The Buick Regal isn't like the Buicks of old, or even of old people. The four-door sedan is a version of GM's global mid-size cars, and sports European looks and tuning, and this year, a new GS edition that goes a long way to making the Regal one of the best cars in the near-luxury class.
We're giving the Regal a rating of 7 here at MotorAuthority, with special honors for the Regal GS, new for 2012. All Regals are comfortable cruisers, with a taut ride and great looks, but the GS cranks up the power to its highest output yet, and screws down the handling to a newly agile level.
The V-8 is history at Buick, and the Regal takes the downsizing a step further. It's four-cylinder only, with a normally aspirated base car turning in 182 horsepower, and the mid-level four with turbocharging doling out a healthier 220 horsepower. Both of these engines team up with a six-speed automatic transmission with paddle controls, and they give a hint of sporty feel, even if straight-line performance and steering feel aren't particularly quick or crisp. The European heritage is clear, though, in the Regal's firmly damped ride, which gets some help from the Regal's substantial curb weight.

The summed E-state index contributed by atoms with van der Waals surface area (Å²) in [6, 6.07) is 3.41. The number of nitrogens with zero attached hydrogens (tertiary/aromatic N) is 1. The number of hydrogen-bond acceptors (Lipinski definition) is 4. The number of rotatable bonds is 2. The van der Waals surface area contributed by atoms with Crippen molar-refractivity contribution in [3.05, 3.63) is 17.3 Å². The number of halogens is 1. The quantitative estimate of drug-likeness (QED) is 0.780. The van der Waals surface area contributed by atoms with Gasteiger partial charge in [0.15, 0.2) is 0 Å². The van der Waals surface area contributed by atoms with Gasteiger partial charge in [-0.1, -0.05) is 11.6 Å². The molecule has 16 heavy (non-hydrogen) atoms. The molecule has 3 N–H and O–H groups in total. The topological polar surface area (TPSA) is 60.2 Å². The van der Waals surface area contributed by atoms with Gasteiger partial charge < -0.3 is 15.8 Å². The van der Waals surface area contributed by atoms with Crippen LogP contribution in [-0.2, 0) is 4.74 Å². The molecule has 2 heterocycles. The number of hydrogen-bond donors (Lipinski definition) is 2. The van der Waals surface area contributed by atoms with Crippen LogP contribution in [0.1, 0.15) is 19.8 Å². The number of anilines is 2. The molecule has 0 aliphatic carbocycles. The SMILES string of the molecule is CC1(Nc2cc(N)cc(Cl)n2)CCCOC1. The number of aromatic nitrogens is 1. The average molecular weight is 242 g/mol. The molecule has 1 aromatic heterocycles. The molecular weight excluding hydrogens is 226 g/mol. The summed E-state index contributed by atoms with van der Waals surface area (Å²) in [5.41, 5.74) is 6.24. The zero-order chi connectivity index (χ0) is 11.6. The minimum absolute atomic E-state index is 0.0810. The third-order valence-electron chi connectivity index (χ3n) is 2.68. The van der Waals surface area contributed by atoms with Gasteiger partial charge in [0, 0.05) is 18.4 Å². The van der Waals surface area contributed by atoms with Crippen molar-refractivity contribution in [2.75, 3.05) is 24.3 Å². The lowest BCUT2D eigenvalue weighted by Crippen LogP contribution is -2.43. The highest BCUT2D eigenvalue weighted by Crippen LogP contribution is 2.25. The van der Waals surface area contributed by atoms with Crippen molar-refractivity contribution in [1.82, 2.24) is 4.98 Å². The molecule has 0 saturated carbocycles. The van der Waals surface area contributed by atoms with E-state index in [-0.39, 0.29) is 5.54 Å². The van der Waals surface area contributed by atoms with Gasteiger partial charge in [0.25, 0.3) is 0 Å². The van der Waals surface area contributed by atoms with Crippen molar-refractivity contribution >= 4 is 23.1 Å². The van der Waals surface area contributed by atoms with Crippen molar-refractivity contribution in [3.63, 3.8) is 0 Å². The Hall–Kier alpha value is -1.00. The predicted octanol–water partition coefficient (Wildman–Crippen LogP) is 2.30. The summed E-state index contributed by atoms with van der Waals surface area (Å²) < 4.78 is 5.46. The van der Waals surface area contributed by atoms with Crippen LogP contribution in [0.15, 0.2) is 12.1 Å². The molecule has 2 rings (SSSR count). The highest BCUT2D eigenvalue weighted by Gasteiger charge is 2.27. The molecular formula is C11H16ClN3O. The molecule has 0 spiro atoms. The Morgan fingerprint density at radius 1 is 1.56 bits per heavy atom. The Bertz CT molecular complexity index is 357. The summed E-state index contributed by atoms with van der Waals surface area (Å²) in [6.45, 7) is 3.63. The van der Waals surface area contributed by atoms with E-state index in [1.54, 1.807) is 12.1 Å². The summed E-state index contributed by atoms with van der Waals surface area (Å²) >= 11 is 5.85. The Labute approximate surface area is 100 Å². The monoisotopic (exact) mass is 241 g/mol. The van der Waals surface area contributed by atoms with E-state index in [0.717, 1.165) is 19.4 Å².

Go for the GS model, if you're seeking excitement. The turbo four dials up 270 horsepower and comes with a choice of six-speed manual or six-speed automatic transmissions, though the all-wheel drive from concept versions won't make it to production after all. The Regal GS still isn't quite as neurally responsive as a BMW 3-Series, or even a Volvo S60 turbo, but it's a happy, neutral-handling sports sedan with strong acceleration. Buick's adjustable ride and steering feel come with the GS, and crisping up its responses is as easy as touching a Sport or GS button on the dash, right next to the traction-stability control's "off" switch.
The Regal's European influences are just as strong inside, where the sober interior gets white stitching on the GS model, and where a smaller back seat and trunk remind you that the Accord, the Sonata, and the popularly priced mid-size sedans offer more acreage per dollar. The Regal's dash is laid out effectively, though, and the new touchscreen navigation system rids the Regal of its worst cockpit control, the futzy roller wheel that directed the GPS in 2011 models. Also new this year is IntelliLink, which enables the Buick audio system and Bluetooth to direct some functions, and to plug in mobile apps like Pandora.
It's a bit more pricey than the pedestrian family sedans, but its tighter size and styling--and with the GS, tighter handling--make the 2012 Buick Regal a premium choice in the sea of family-oriented four-doors. Stay with the GS, and you'll rarely be left bored.
For more on performance, styling, comfort, quality, safety and features, read TheCarConnection's full review of the 2012 Buick Regal, or catch up with the performance edition in our first drive of the 2012 Buick Regal GS.
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